People trust juries more than they trust elected representatives. Juries may well be the most trusted element of our civil society. That's odd really, because they are chosen at random. They don't select themselves by applying for the job. Nor are they selected by politicians. They are also a very ancient institution. Most people in Britain have served on one, and they don't lose their faith in the course of the experience. This, despite the fact that they cost personal time and money. Voting, on the other hand, costs nothing. Yet almost no-one now believes in it or trusts its outcome.
Oddly, the House of Lords also performed better when selected by genetic lottery than when chosen on the crony principle by the Prime Minister. Even now, secure from the withdrawal of party support, the Lords consistently perform better than the democratically-elected House of Commons.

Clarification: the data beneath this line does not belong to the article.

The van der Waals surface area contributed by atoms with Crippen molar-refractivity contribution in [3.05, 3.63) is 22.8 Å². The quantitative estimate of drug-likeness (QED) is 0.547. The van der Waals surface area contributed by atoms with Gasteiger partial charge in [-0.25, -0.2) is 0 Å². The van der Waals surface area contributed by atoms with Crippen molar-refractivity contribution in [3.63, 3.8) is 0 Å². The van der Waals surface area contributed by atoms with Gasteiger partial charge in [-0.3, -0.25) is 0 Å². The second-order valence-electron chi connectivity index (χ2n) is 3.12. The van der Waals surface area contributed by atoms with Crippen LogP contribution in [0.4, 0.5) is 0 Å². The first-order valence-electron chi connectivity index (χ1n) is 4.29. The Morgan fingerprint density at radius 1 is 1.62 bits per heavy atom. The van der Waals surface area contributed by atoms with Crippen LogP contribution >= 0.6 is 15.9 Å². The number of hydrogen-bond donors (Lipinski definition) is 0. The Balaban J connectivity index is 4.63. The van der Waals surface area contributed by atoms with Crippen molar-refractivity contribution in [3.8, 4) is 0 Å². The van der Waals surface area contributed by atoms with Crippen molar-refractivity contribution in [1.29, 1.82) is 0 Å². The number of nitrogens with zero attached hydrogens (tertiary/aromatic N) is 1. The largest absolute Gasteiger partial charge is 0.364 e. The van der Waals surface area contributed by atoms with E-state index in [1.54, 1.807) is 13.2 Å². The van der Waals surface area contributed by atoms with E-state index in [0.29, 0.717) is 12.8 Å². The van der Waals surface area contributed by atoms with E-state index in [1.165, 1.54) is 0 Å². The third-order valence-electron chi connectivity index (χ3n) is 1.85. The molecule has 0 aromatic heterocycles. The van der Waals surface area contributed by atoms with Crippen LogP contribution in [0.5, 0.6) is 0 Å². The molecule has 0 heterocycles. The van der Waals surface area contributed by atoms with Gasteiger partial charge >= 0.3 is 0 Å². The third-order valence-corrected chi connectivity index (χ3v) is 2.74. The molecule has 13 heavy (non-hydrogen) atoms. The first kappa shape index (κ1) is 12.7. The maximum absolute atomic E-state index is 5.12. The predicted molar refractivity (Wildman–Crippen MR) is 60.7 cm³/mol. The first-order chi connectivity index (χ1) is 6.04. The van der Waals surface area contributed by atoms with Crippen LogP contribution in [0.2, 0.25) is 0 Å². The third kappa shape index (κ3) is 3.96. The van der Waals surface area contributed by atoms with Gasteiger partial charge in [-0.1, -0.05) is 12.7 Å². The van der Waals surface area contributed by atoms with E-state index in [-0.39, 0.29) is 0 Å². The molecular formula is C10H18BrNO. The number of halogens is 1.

Far from undermining jury trial, perhaps we should be extending the principle behind it? Rather than voting, let's select 650 members of the House of Commons entirely at random. We would get a much better cross-section of the community; there would be the "right" numbers of women and ethnic minorities. There would be no such thing as a political career. We would not have nearly so many Scots in Parliament and the odds of getting any members of a political party would be derisory.
BBC NEWS | Politics | No-jury trial plan 'presses on'